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MDA summer camp makes a difference
Annual retreat for muscular dystrophy patients coming to New Ebenezer this weekend
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For anyone looking to make a difference, volunteering as a counselor with the Muscular Dystrophy Association’s summer camp may fit the bill perfectly.

“It’s a great volunteer experience,” said Megan Forst, camp director with the MDA of the Coastal Empire.

Forst should know, considering she volunteered as a counselor for six years.

The camp will be held at New Ebenezer Retreat Center from June 9-15 as it has been for the last 10-15 years. About 23 individuals have signed up so far.

“It’s a beautiful facility,” Forst noted, adding that it is well equipped for those who are handicapped.

Counselors are needed to work closely with campers during the week-long stay-away camp. Each volunteer will be assigned to about two campers, according to Forst. Their duties include helping to lift campers in and out of their wheel chairs. They stay overnight with the campers.

They will have to attend training all day Saturday and part of Sunday.

The campers arrive Sunday afternoon. The week ahead is full of activities for such as fishing, arts and crafts, power soccer, therapy and a talent show.

“We like to have them do things they don’t get to do at home,” Forst said.

And the camp is just for the children. This time away from home allows parents to get a much-needed week off.

The experience not only serves the campers and parents, but the volunteers, as well. Forst explained it gives them a chance to interact with people they may not interact with otherwise.

Eric Relford of Charleston, S.C., has been volunteering for seven years. The Coast Guardsman learned about the MDA summer camps through his high school’s DECA chapter. As a member of the Coast Guard, he is given up to two weeks per year to volunteer with the organization of his choice.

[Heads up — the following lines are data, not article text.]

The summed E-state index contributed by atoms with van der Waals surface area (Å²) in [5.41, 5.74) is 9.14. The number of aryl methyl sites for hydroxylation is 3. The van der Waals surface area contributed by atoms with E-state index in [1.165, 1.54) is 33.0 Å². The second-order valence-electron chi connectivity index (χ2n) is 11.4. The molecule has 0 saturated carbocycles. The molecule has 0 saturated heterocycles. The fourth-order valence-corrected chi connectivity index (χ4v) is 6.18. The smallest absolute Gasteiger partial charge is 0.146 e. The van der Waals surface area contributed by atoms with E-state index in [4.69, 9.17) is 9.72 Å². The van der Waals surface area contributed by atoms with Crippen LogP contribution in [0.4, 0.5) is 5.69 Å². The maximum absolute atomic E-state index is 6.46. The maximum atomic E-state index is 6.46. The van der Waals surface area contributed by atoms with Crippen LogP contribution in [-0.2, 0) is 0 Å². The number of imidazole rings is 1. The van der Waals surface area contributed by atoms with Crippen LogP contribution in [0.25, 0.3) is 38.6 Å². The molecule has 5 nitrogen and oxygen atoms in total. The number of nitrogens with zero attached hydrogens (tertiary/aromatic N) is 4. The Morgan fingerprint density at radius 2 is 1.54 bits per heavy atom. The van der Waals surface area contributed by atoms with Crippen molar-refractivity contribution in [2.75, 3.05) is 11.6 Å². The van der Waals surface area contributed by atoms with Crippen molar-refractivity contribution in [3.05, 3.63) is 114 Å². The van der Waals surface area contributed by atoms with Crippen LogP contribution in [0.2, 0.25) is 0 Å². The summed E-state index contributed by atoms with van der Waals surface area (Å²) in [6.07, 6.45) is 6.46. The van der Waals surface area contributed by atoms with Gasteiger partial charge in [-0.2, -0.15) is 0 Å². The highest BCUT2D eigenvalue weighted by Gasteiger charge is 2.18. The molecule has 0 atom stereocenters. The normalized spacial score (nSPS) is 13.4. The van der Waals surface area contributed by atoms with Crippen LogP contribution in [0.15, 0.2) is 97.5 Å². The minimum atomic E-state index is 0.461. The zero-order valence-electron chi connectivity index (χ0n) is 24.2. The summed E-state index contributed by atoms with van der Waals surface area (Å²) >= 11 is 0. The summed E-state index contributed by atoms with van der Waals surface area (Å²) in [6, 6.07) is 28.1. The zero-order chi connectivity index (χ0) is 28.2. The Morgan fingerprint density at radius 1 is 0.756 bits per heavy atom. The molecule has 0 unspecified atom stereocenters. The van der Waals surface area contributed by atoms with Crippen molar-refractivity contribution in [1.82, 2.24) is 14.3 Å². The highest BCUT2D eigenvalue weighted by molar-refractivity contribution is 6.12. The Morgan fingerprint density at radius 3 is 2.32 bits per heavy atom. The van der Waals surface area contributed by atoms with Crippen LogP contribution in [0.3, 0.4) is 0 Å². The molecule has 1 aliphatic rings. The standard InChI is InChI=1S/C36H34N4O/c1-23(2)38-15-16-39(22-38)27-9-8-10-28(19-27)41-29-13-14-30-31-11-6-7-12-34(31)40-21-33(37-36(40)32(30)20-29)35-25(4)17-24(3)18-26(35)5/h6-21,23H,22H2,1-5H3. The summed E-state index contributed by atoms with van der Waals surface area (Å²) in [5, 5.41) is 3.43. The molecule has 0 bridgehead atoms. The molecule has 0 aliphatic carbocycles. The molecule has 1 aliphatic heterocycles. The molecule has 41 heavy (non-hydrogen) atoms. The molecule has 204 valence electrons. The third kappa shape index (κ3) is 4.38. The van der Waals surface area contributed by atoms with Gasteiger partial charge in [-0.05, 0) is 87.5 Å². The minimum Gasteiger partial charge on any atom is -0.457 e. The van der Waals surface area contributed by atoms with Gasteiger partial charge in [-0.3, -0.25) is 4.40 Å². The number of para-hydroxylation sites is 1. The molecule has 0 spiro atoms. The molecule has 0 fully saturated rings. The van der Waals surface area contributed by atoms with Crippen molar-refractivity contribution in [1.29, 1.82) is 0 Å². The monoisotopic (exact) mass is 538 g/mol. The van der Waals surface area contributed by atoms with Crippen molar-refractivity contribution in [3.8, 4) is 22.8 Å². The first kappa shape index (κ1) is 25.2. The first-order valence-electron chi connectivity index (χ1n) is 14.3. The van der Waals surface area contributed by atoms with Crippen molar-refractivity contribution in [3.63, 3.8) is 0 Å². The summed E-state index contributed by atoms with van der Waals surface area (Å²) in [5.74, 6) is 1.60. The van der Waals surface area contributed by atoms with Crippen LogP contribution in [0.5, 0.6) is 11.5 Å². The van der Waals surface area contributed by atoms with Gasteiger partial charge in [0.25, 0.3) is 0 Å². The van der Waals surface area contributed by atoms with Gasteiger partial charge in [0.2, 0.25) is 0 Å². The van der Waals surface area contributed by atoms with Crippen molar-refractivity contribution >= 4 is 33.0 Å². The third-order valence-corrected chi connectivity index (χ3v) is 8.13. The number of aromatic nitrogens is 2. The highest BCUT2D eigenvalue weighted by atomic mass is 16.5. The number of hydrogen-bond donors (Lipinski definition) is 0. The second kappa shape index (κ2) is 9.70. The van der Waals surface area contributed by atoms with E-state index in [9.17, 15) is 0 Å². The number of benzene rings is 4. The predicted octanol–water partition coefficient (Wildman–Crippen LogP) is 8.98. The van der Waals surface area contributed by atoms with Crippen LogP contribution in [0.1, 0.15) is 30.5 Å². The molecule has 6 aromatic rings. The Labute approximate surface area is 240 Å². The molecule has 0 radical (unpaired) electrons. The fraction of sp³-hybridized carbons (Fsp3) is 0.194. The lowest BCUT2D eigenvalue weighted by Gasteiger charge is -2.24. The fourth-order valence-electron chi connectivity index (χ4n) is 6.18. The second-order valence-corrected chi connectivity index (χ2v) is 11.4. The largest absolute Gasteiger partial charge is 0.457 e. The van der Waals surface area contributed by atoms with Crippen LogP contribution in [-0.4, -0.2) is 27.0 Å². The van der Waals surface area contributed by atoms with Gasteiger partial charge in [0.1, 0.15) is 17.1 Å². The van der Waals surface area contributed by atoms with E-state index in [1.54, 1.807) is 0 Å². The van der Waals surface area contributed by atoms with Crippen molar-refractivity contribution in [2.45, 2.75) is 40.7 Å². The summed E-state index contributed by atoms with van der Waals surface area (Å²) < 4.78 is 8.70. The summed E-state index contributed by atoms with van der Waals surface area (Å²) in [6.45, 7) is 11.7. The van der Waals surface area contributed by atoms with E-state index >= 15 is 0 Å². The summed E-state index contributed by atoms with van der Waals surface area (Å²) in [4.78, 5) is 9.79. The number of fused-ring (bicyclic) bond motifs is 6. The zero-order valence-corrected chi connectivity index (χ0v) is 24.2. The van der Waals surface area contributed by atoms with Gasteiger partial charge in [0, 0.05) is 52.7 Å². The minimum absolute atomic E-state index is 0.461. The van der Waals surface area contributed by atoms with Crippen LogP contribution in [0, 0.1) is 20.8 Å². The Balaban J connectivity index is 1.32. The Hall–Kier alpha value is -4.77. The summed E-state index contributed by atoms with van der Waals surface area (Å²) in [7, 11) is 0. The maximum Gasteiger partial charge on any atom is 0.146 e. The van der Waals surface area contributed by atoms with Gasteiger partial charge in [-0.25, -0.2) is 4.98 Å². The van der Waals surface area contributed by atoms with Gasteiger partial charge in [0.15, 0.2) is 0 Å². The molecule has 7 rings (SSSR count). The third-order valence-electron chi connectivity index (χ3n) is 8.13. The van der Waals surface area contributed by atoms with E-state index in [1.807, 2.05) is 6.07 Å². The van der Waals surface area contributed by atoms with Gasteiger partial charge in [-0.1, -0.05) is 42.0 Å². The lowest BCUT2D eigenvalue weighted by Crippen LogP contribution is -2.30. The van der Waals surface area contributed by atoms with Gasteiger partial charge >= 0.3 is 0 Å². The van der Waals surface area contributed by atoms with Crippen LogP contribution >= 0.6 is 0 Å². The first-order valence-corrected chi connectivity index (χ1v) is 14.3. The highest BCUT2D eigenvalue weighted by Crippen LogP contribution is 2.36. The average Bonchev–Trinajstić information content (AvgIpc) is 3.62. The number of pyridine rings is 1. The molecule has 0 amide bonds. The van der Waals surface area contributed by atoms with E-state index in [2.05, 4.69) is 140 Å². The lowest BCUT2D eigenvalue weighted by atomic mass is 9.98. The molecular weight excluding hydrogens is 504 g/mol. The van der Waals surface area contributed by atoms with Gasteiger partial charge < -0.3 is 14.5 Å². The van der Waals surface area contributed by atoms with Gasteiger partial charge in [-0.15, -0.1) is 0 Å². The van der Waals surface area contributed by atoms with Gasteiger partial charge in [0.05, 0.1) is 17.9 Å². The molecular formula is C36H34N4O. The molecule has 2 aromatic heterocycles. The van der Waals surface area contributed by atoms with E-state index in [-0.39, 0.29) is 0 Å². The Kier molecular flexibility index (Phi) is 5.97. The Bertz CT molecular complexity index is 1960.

He has consistently chosen the MDA.

“It’s a good time,” he said.

As a counselor he helps campers get in and out of bed, shower, swim, with their therapy and so forth.

“We do a little bit of everything,” Relford said.

His reason for volunteering is simple — the people.

“It’s just the people,” Relford said. “That’s what keeps you coming back every year.”

The 27-year-old plans to resign from the Coast Guard this month, however, he plans to keep participating in the summer camps as long as they’ll take him. Relford encourages others to volunteer, too.

High school graduates headed for college may note the experience on their college applications. Forst said that she would provide students with references.

MDA summer camps have more than 4,000 campers and over 5,000 volunteer counselors each year, according to the MDA Web site. Counselors are expected to make their assigned camper the focus of the week, ensuring that they enjoy themselves. They should be open-minded, able to follow directions, fun-loving and strong communicators.

Forst said anyone who wants to volunteer should do so soon as the camp will start soon. They should call her at (843) 556-3654 to receive an application or to get additional information. The MDA’s Web site at also has additional information.